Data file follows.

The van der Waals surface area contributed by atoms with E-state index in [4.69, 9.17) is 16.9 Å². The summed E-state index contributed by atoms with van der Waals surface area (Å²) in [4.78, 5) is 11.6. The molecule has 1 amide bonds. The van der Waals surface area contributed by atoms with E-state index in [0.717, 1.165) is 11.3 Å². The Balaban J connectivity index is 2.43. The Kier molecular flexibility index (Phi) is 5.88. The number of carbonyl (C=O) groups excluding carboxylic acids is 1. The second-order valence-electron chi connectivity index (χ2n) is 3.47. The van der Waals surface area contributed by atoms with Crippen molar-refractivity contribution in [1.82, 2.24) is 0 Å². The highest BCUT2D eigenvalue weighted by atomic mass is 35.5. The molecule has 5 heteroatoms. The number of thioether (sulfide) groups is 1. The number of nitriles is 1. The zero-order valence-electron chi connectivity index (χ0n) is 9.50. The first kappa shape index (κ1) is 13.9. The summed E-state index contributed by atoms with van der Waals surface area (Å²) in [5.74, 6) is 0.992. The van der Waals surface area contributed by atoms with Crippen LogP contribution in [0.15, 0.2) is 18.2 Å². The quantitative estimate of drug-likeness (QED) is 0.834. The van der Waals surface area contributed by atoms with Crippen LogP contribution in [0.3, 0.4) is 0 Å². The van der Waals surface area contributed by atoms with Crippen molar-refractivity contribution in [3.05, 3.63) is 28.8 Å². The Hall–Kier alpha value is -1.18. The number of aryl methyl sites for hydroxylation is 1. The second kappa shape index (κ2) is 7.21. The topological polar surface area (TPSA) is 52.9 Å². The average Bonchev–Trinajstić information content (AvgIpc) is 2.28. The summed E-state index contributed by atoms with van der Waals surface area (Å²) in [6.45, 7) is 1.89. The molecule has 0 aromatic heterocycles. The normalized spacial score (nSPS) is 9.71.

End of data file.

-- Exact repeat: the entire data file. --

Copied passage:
The van der Waals surface area contributed by atoms with E-state index in [4.69, 9.17) is 16.9 Å². The summed E-state index contributed by atoms with van der Waals surface area (Å²) in [4.78, 5) is 11.6. The molecule has 1 amide bonds. The van der Waals surface area contributed by atoms with E-state index in [0.717, 1.165) is 11.3 Å². The Balaban J connectivity index is 2.43. The Kier molecular flexibility index (Phi) is 5.88. The number of carbonyl (C=O) groups excluding carboxylic acids is 1. The second-order valence-electron chi connectivity index (χ2n) is 3.47. The van der Waals surface area contributed by atoms with Crippen molar-refractivity contribution in [1.82, 2.24) is 0 Å². The highest BCUT2D eigenvalue weighted by atomic mass is 35.5. The molecule has 5 heteroatoms. The number of thioether (sulfide) groups is 1. The number of nitriles is 1. The zero-order valence-electron chi connectivity index (χ0n) is 9.50. The first kappa shape index (κ1) is 13.9. The summed E-state index contributed by atoms with van der Waals surface area (Å²) in [5.74, 6) is 0.992. The van der Waals surface area contributed by atoms with Crippen LogP contribution in [0.15, 0.2) is 18.2 Å². The quantitative estimate of drug-likeness (QED) is 0.834. The van der Waals surface area contributed by atoms with Crippen LogP contribution in [0.3, 0.4) is 0 Å². The van der Waals surface area contributed by atoms with Crippen molar-refractivity contribution in [3.05, 3.63) is 28.8 Å². The Hall–Kier alpha value is -1.18. The number of aryl methyl sites for hydroxylation is 1. The second kappa shape index (κ2) is 7.21. The topological polar surface area (TPSA) is 52.9 Å². The average Bonchev–Trinajstić information content (AvgIpc) is 2.28. The summed E-state index contributed by atoms with van der Waals surface area (Å²) in [6.45, 7) is 1.89. The molecule has 0 aromatic heterocycles. The normalized spacial score (nSPS) is 9.71.